If the thoroughbred racing world were governed by reason and the laws of economics, its future would be relatively easy to foresee.
The industry would contract in some respects, with the sport conducted at fewer tracks, but it would reach more people, through off-track betting, "teletracks," and cable television.
But as Marylanders have learned in vivid fashion, logic and common sense do not dictate what happens in the industry. Politicians do. And the recent demise of a racing bill in the State Senate makes racing officials understandably hesitant to predict the future of the sport.
"For the first time in Maryland racing history we had the breeders, the horsemen, the racing associations and the governor behind a racing bill, and we still ran into a brick wall," said Pimlico's general manager, Chick Lang. "You can't even talk about any progress or any change other than going downhill unless the legislature stops being so nearsighted."
John D. Schapiro, Laurel president, echoed this gloomy sentiment. "There can be no talk of progress five or 10 years from now as long as states like Maryland are so parasitic," he said. "It's a bloody crime what's happened in the legislature."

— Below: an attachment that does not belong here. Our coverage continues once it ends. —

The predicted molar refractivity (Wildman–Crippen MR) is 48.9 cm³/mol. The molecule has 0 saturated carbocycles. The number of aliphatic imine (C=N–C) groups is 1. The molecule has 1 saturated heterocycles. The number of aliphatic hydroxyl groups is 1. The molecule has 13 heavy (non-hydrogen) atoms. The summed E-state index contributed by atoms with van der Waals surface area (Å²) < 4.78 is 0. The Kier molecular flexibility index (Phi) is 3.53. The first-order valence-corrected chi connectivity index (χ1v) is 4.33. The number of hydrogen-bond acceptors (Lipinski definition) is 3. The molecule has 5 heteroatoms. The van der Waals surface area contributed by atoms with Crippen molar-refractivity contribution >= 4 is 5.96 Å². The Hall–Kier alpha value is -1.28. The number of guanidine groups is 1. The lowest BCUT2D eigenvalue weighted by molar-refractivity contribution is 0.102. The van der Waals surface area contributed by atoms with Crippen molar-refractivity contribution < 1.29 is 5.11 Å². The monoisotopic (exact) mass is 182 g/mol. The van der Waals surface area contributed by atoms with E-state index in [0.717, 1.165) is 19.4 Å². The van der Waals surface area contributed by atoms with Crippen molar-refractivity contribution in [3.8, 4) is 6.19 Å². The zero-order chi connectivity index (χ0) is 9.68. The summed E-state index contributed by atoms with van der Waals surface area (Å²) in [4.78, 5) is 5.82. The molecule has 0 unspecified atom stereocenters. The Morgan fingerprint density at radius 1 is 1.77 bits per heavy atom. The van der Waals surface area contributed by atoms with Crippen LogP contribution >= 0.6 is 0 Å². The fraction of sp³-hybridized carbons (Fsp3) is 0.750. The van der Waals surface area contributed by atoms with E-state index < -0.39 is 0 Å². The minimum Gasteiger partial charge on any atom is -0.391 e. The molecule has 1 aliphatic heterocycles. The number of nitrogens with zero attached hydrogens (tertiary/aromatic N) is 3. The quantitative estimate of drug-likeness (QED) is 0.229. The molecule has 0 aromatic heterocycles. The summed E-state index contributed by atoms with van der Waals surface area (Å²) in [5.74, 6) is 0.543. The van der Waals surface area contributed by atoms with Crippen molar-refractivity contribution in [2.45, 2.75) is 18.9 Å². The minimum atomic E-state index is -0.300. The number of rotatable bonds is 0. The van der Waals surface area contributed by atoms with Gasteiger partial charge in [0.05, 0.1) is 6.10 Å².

The uncertain direction of the political winds in Annapolis further clouds the future of the industry. Earlier this year the state seemed to be moving toward shutting down Bowie and Timonium, and conducting all the racing at Laurel and Pimlico.
Then there was a move toward a state takeover of Bowie, which might have been the first step toward a takeover of the whole industry. The next move may be toward legalized off-track betting in Maryland. Gov. Hughes is reportdly preparing to appoint a commission to study the feasibility of OTB. These diverse actions suggest correctly that Maryland's politicains have no clear vision of the sport's future.
But as nearsighted and lacking in vision as the legislators may be, they may well be swept along in a nation-wide trend toward the legalization of off-track betting.
It is an idea whose time has come. In fact, it was an idea whose time had come in the early 1970s, when New York City created America's first OTB operation. But it was so badly conceived, and did such harm to the business of the New York Racing Association tracks, that racing officials across the country perceived off-track betting as a threat. It has taken the better part of a decade for them to realize that OTB can be a boon as long as the tracks and the horsemen get their fair share of the revenue.